I thought it prudent that I acquire the skills to build and grow an organisation with a great vision, such as ours.
It would be great if I told you that after this, everything worked just fine and we have simply encountered success, upon success. Unfortunately, as someone whose academic background was not in business management, I thought it prudent that I acquire the skills to build and grow an organisation with a great vision, such as ours. An MBA looked an attractive option. The more I thought about it, the more counterintuitive it seemed. If I desire to engineer, social change, why not pursue a qualification in development? In the end, it only seemed logical that if our approach seeks to use market based approaches to tackle the sanitation challenge, there is no better preparation than an MBA from a business school with a focus on social entrepreneurship. In the end, the Oxford MBA looked the best fit for me.
Did I look at other business schools? Certainly! So, why the Oxford MBA? Well, the Oxford MBA was unique in a number of respects: First, the Oxford MBA is a rigorous one year programme. This was particularly attractive for me, as it would ensure that I get back to Uganda, in the shortest possible time to continue with my work. Second, the Saïd Business School through the Skoll Centre, places a lot of emphasis on social entrepreneurship. For me, this was the ultimate attraction. Additionally, the possibility of social entrepreneurs, like myself, benefitting from the generous Skoll Scholarship, set the Oxford MBA apart.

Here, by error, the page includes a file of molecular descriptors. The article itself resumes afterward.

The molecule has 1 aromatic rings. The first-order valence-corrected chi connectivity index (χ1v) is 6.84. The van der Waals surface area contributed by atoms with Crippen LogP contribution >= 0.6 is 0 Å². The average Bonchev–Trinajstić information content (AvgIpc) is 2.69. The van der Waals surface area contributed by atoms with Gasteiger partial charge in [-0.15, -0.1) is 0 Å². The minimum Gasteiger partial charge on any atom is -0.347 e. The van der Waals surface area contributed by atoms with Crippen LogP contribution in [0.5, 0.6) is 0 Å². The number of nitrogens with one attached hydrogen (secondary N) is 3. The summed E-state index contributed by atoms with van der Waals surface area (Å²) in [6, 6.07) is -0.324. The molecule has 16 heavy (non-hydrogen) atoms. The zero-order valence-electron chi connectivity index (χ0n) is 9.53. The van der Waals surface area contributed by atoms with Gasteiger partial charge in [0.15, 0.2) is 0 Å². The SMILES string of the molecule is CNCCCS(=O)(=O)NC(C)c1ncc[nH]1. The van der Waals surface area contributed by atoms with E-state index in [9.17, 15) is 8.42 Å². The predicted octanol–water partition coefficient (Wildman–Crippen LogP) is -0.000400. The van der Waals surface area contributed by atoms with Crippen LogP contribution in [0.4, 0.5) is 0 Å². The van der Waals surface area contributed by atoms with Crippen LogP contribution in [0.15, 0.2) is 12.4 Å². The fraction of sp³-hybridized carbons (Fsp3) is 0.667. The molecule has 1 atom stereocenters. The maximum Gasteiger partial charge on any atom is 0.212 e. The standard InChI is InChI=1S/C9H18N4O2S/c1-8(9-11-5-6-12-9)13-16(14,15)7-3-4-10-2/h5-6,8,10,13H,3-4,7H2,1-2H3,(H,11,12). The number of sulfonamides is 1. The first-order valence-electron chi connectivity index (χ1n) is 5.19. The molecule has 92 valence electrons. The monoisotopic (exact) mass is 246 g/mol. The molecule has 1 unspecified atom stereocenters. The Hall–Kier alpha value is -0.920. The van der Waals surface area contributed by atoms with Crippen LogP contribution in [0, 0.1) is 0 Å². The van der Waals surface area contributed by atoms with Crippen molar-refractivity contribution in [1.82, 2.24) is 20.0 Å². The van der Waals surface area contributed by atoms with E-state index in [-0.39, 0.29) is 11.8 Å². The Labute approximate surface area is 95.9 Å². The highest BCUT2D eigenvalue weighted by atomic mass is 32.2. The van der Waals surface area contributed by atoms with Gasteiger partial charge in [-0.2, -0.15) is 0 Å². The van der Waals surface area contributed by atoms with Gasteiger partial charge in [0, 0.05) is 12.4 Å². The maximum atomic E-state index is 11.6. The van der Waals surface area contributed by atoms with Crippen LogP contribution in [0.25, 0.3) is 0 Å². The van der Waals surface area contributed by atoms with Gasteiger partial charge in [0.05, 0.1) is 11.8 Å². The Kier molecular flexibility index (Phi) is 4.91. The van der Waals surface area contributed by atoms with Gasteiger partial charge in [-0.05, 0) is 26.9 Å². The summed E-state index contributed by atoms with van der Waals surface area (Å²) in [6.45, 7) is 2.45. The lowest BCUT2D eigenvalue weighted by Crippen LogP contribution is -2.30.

Going forward, Better Livelihoods like other nonprofit organisations must look for new models of generating revenue streams while fulfilling its expanding mission. One possible strategy could be to set-up a social purpose business as an innovation for both the financial and operational sustainability of the organisation. The mission of this social venture could be to offer clean water, sanitation, health and hygiene solutions throughout Uganda, on a commercial basis.
In conclusion, I look forward to this year and taking advantage of all the opportunities that Oxford has to offer!
John was recently featured on the BBC World Service, Business Daily Show, where he sat on a panel discussion on Africa’s Social Entrepreneurs. Listen to the iPlayer recording.
Skoll Scholar, MBA and above all, Engineer, Ashley Thomas, shares her story, not of HOW she got to be at Oxford, but WHO.